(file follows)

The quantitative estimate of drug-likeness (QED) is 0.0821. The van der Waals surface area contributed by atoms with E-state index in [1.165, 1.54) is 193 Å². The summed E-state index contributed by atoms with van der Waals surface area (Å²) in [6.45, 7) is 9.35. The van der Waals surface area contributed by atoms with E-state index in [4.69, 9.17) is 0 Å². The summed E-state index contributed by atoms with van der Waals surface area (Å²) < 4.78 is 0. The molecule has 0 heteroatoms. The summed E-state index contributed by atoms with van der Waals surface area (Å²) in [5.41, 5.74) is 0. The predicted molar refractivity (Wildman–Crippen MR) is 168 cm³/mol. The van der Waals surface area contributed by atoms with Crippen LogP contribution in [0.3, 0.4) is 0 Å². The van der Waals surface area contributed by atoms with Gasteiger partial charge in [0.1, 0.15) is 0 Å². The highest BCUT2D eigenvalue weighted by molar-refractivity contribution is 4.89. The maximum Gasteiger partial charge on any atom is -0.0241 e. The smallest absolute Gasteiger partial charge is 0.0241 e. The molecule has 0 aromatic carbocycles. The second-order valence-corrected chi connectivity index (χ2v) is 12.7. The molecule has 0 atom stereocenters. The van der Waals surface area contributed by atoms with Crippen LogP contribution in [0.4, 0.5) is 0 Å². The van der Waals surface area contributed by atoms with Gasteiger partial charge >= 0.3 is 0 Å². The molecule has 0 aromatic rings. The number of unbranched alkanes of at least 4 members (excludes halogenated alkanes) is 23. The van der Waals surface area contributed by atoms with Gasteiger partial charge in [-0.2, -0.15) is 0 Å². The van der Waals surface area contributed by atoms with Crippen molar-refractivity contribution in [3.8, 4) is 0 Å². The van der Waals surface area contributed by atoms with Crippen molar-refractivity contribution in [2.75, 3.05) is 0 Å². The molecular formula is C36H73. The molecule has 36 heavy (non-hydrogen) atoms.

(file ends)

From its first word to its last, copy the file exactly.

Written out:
The quantitative estimate of drug-likeness (QED) is 0.0821. The van der Waals surface area contributed by atoms with E-state index in [1.165, 1.54) is 193 Å². The summed E-state index contributed by atoms with van der Waals surface area (Å²) in [6.45, 7) is 9.35. The van der Waals surface area contributed by atoms with E-state index in [4.69, 9.17) is 0 Å². The summed E-state index contributed by atoms with van der Waals surface area (Å²) < 4.78 is 0. The molecule has 0 heteroatoms. The summed E-state index contributed by atoms with van der Waals surface area (Å²) in [5.41, 5.74) is 0. The predicted molar refractivity (Wildman–Crippen MR) is 168 cm³/mol. The van der Waals surface area contributed by atoms with Crippen LogP contribution in [0.3, 0.4) is 0 Å². The van der Waals surface area contributed by atoms with Gasteiger partial charge in [0.1, 0.15) is 0 Å². The highest BCUT2D eigenvalue weighted by molar-refractivity contribution is 4.89. The maximum Gasteiger partial charge on any atom is -0.0241 e. The smallest absolute Gasteiger partial charge is 0.0241 e. The molecule has 0 aromatic carbocycles. The second-order valence-corrected chi connectivity index (χ2v) is 12.7. The molecule has 0 atom stereocenters. The van der Waals surface area contributed by atoms with Crippen LogP contribution in [0.4, 0.5) is 0 Å². The van der Waals surface area contributed by atoms with Gasteiger partial charge >= 0.3 is 0 Å². The molecule has 0 aromatic rings. The number of unbranched alkanes of at least 4 members (excludes halogenated alkanes) is 23. The van der Waals surface area contributed by atoms with Gasteiger partial charge in [-0.2, -0.15) is 0 Å². The van der Waals surface area contributed by atoms with Crippen molar-refractivity contribution in [3.8, 4) is 0 Å². The van der Waals surface area contributed by atoms with Crippen molar-refractivity contribution in [2.75, 3.05) is 0 Å². The molecular formula is C36H73. The molecule has 36 heavy (non-hydrogen) atoms.